For every successful stunt we’ve seen, there have been some equally crazy wipeouts. From your perspective, how do you prepare yourself if you know a stunt is about to go downhill?

The difference between the people that make it in action sports and people that watch action sports is more in the mentality. We all have a lot of confidence — we practice hard and train just as hard. We always think we can make the stunts we land. When you’re in the air, and everything’s going bad, even if everyone told you it was bad and you’re like, “Oh, they were right,” it comes down to making the decision to say, “If I jump off now, I might sprain an ankle. If I stay on, I might break my neck.” It just choosing which pain is going to be worse. [Laughs]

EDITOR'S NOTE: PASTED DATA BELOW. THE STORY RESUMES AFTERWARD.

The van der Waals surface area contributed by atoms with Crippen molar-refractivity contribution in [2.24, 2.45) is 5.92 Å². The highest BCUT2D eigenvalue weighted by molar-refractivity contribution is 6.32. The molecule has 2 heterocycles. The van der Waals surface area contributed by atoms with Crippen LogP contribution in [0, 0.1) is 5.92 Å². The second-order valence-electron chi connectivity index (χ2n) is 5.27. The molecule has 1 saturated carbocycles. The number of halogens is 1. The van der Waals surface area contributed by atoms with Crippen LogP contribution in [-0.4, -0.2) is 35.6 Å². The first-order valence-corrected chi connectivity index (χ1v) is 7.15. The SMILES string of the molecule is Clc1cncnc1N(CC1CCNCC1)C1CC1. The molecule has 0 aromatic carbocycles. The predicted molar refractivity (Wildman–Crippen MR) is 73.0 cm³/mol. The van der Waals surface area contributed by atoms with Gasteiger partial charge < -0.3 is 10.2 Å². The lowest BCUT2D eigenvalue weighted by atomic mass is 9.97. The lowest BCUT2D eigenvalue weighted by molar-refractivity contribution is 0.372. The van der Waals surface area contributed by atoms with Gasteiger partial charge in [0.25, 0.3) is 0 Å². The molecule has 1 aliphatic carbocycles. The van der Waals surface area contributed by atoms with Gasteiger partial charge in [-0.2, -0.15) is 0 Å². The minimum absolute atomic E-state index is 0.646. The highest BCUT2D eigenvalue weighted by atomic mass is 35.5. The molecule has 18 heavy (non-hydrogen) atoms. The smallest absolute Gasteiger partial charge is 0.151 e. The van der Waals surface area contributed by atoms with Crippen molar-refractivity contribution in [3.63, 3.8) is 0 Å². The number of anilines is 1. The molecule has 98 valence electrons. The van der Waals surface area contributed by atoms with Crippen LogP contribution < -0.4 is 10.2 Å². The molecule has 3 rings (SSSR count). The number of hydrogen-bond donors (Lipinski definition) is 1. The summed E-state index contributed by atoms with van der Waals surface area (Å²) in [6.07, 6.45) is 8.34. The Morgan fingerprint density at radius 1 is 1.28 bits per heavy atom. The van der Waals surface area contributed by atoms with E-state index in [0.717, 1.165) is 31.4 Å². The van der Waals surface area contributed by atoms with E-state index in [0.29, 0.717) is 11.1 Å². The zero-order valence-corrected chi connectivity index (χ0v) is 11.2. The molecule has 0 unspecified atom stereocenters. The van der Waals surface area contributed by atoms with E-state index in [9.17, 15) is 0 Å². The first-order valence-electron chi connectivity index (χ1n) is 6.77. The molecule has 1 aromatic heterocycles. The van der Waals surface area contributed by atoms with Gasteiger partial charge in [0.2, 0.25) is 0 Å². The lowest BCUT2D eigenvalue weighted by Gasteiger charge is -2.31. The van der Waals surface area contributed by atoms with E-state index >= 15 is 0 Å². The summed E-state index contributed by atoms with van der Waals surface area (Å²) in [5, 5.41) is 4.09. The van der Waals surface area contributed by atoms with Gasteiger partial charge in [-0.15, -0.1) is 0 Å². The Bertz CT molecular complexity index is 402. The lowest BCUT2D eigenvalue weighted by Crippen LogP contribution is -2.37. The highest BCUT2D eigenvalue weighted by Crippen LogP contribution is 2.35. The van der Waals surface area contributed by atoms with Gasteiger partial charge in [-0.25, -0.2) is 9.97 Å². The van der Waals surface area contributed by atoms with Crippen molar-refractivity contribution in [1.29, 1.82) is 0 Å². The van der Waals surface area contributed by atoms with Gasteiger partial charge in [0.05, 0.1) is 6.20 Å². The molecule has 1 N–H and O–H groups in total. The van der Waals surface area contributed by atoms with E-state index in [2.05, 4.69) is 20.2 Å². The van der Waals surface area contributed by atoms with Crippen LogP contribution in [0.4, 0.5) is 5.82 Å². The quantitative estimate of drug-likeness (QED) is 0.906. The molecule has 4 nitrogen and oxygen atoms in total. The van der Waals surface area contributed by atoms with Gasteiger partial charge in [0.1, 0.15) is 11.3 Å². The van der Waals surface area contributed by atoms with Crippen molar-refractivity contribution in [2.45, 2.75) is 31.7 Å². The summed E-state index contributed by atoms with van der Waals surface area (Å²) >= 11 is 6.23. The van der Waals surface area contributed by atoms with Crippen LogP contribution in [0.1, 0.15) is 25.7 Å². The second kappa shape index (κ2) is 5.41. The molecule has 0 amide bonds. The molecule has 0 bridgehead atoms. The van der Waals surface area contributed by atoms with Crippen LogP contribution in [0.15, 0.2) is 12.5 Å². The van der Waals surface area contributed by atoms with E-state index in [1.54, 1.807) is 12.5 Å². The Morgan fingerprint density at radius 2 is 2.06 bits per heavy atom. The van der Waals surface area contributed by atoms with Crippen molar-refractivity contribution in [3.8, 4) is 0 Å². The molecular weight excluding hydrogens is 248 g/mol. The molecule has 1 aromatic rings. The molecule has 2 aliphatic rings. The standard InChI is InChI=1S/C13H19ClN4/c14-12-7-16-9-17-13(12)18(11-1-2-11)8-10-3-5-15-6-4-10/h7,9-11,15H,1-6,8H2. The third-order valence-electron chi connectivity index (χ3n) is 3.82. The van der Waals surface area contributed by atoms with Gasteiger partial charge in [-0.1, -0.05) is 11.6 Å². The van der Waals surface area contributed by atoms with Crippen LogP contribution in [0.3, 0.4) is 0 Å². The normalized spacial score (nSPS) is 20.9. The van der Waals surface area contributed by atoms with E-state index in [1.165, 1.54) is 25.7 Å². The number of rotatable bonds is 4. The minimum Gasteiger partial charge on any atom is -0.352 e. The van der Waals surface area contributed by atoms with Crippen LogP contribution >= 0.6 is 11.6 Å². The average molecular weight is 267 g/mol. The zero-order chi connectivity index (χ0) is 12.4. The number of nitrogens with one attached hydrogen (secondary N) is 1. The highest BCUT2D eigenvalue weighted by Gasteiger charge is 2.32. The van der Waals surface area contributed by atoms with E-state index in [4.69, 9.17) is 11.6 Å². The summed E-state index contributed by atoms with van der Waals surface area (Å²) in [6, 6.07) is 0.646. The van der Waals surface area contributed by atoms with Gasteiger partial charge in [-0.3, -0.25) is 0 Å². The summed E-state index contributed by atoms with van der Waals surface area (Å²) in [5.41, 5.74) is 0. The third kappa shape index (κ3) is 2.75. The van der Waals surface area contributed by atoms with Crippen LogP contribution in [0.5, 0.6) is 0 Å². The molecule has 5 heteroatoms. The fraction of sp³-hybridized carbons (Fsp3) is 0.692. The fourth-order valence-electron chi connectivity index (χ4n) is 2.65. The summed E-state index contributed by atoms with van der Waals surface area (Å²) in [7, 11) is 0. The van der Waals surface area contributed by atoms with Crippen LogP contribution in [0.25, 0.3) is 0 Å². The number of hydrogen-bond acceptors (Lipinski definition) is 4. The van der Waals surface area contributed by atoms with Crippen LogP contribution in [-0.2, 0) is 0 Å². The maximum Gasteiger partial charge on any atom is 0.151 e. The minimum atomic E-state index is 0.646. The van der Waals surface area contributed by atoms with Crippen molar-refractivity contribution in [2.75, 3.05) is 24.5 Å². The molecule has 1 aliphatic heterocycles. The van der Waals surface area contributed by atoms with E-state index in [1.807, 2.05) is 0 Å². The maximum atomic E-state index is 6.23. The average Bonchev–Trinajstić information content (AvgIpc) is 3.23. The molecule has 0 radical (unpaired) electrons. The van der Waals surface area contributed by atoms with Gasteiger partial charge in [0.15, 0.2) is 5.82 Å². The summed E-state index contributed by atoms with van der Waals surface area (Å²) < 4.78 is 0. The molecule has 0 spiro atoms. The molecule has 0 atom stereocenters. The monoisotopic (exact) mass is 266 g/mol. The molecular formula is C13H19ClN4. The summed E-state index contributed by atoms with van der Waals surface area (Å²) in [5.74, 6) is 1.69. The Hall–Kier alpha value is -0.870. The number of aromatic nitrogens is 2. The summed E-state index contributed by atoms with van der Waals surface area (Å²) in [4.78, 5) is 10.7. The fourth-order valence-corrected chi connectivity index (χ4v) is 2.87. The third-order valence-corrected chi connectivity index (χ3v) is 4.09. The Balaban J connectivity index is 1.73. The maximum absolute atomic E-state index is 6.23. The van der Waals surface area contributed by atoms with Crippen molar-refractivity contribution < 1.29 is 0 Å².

This is the first time you guys get to set up shop in Madison Square Garden, which is easily one of the most monumental spots in the world. How does the Garden compare to other venues you guys have visited on this tour?

The coolest part about Madison Square Garden is that about three quarters of the crew are from the U.S., yet we’ve never been able to tour here. No one thought it would be this successful. We figured it might work in New Zealand or South Africa more or less because they’re really open to this action sports stuff. In big cities like New York, not that many people are even familiar with the X Games. When we can go to arguably the most respected venue in the United States and sell it out — even having friends who came and were met with standing room only — it just made us proudly look at ourselves and say, “Man, this really worked.” There are actually people [stateside] that are into this stuff. It proves that it’s getting bigger everyday, and it’s an honor to come and perform at place like [Madison Square Garden]. The crowd was constantly on their feet, and it felt really cool for us.